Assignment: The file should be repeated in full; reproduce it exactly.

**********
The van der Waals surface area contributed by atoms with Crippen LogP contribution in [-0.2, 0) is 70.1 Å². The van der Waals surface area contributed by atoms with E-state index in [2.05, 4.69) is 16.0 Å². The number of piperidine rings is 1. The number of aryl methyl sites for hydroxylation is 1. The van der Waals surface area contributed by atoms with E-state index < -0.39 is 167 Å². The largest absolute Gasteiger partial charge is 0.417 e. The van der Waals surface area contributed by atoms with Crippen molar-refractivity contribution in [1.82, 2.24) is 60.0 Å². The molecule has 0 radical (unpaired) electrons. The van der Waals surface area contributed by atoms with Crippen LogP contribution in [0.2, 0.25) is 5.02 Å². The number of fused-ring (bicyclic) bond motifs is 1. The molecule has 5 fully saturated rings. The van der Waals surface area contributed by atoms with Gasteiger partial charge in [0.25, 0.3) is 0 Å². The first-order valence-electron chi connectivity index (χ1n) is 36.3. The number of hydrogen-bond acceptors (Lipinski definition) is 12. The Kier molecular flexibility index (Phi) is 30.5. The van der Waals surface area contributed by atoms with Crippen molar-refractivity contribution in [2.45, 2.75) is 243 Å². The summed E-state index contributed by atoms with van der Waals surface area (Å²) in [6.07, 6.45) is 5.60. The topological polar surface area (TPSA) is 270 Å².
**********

The van der Waals surface area contributed by atoms with Crippen LogP contribution in [-0.2, 0) is 70.1 Å². The van der Waals surface area contributed by atoms with E-state index in [2.05, 4.69) is 16.0 Å². The number of piperidine rings is 1. The number of aryl methyl sites for hydroxylation is 1. The van der Waals surface area contributed by atoms with E-state index < -0.39 is 167 Å². The largest absolute Gasteiger partial charge is 0.417 e. The van der Waals surface area contributed by atoms with Crippen molar-refractivity contribution in [1.82, 2.24) is 60.0 Å². The molecule has 0 radical (unpaired) electrons. The van der Waals surface area contributed by atoms with Crippen LogP contribution in [0.2, 0.25) is 5.02 Å². The number of fused-ring (bicyclic) bond motifs is 1. The molecule has 5 fully saturated rings. The van der Waals surface area contributed by atoms with Gasteiger partial charge in [0.25, 0.3) is 0 Å². The first-order valence-electron chi connectivity index (χ1n) is 36.3. The number of hydrogen-bond acceptors (Lipinski definition) is 12. The Kier molecular flexibility index (Phi) is 30.5. The van der Waals surface area contributed by atoms with Crippen molar-refractivity contribution in [2.45, 2.75) is 243 Å². The summed E-state index contributed by atoms with van der Waals surface area (Å²) in [6.07, 6.45) is 5.60. The topological polar surface area (TPSA) is 270 Å².